I got into hot water with the high priest of flowering physiology, Anton Lang - a good friend of mine and colleague but we traded punches quite a lot - who 'gave me the works' in his criticism. But subsequently, 15 years later when he had convinced himself that my finding was correct, he was gracious enough in defeat to send me a postcard saying, 'In hindsight I should have done the anti-florigen grafts at the same time as we did the pro-florigen grafts'.
The next question was what the messenger is, what it is that switches on the shoot apex to make leaves instead of flowers. This turned out to be a complex answer - the plant hormone gibberellic acid but which one, there are over 150 of them. As Lloyd recalled:
Around 1990, about the time I retired, we were concentrating on defining which parts of the molecule are important. It is quite a complex molecule, with four rings and various hydroxyl groups attached here and there. It depends very much on where the hydroxyl groups are. For example, if it is a hydroxyl group on carbon 2, no flowering. On carbon 3 and not on carbon 2, very good flowering. So Lew has been able to present us with all sorts of opportunities for defining the important elements of the structure.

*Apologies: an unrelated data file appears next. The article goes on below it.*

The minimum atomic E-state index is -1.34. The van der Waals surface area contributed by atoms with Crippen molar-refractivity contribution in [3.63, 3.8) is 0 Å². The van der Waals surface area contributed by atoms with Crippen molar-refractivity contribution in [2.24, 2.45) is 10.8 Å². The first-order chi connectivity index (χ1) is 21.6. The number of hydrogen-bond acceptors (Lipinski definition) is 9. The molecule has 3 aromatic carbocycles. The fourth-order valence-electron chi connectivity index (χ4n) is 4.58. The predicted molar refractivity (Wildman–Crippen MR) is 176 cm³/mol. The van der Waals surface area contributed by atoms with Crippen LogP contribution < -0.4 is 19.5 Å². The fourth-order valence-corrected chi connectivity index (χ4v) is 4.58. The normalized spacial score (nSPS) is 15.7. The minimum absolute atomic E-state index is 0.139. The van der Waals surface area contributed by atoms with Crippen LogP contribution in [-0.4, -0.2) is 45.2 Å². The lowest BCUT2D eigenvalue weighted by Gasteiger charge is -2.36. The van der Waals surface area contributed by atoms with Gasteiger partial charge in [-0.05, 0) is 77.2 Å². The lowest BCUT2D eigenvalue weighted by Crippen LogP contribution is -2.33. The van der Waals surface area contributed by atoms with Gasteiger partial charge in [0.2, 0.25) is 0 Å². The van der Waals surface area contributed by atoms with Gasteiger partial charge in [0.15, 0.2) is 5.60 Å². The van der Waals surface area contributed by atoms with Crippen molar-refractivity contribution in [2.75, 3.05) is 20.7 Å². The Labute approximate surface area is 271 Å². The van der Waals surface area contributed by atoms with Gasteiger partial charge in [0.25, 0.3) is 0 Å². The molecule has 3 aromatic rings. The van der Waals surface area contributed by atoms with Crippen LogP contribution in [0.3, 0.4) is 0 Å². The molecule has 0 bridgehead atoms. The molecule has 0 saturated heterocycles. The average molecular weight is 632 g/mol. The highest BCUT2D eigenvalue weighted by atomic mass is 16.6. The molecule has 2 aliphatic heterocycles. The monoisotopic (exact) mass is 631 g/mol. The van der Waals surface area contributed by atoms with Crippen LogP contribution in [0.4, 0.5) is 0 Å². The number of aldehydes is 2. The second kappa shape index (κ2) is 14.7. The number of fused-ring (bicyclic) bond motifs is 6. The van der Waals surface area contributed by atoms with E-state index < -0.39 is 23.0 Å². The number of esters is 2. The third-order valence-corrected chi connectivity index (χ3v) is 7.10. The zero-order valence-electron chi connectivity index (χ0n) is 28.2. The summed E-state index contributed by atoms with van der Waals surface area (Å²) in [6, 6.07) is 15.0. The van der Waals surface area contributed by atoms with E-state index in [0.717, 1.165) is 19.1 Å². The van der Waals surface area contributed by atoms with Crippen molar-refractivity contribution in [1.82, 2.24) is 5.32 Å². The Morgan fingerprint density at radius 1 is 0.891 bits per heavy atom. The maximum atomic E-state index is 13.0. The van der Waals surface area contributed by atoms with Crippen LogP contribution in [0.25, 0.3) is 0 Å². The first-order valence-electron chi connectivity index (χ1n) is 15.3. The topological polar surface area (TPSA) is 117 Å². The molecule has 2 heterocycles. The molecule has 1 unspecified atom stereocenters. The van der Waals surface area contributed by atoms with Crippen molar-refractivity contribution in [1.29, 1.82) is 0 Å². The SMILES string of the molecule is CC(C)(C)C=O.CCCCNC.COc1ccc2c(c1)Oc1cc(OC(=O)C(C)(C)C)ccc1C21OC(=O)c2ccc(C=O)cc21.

There are various things we couldn't explain. For example, the two gibberellins that are most effective for making the plant elongate, GA1 and GA4, are not effective for making it flower.
In his study of various strains of kangaroo grass, Themeda australis, collected from all over Australia, Evans found that they were beautifully adapted to their geographic zone. Strains up north - where you get summer rain and the optimum time to flower is at the end of the summer, at the end of the wet season - needed the short days of early autumn to make them flower. They were strict short-day plants, down to Brisbane. By the time you had got to Brisbane they were intermediate-day plants: they flowered not in long days, not in short days, but in 12-hour or 13-hour days. From Sydney south, they needed long days, and the mountainous strains needed cold as well, which they got. As you moved towards the desert they didn't need anything: they flowered when they got rain.